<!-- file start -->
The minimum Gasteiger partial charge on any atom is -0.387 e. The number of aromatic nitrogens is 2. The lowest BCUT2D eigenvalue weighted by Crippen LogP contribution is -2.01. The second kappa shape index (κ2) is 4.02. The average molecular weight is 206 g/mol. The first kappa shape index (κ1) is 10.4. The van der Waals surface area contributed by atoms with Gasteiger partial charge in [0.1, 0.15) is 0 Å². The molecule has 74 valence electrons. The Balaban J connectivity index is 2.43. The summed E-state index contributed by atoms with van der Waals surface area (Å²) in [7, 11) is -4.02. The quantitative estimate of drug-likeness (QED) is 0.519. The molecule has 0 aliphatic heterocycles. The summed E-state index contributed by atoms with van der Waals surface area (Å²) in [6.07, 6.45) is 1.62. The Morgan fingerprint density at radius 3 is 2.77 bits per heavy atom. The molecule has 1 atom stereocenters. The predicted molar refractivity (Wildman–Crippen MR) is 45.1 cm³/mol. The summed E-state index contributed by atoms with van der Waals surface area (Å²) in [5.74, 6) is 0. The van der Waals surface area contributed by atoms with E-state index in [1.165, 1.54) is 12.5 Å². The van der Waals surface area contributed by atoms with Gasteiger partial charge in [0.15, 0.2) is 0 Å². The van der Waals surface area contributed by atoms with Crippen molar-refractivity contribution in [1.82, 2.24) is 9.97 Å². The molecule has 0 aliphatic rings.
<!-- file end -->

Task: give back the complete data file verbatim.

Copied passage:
The minimum Gasteiger partial charge on any atom is -0.387 e. The number of aromatic nitrogens is 2. The lowest BCUT2D eigenvalue weighted by Crippen LogP contribution is -2.01. The second kappa shape index (κ2) is 4.02. The average molecular weight is 206 g/mol. The first kappa shape index (κ1) is 10.4. The van der Waals surface area contributed by atoms with Gasteiger partial charge in [0.1, 0.15) is 0 Å². The molecule has 74 valence electrons. The Balaban J connectivity index is 2.43. The summed E-state index contributed by atoms with van der Waals surface area (Å²) in [7, 11) is -4.02. The quantitative estimate of drug-likeness (QED) is 0.519. The molecule has 0 aliphatic heterocycles. The summed E-state index contributed by atoms with van der Waals surface area (Å²) in [6.07, 6.45) is 1.62. The Morgan fingerprint density at radius 3 is 2.77 bits per heavy atom. The molecule has 1 atom stereocenters. The predicted molar refractivity (Wildman–Crippen MR) is 45.1 cm³/mol. The summed E-state index contributed by atoms with van der Waals surface area (Å²) in [5.74, 6) is 0. The van der Waals surface area contributed by atoms with E-state index in [1.165, 1.54) is 12.5 Å². The van der Waals surface area contributed by atoms with Gasteiger partial charge in [0.15, 0.2) is 0 Å². The van der Waals surface area contributed by atoms with Crippen molar-refractivity contribution in [1.82, 2.24) is 9.97 Å². The molecule has 0 aliphatic rings.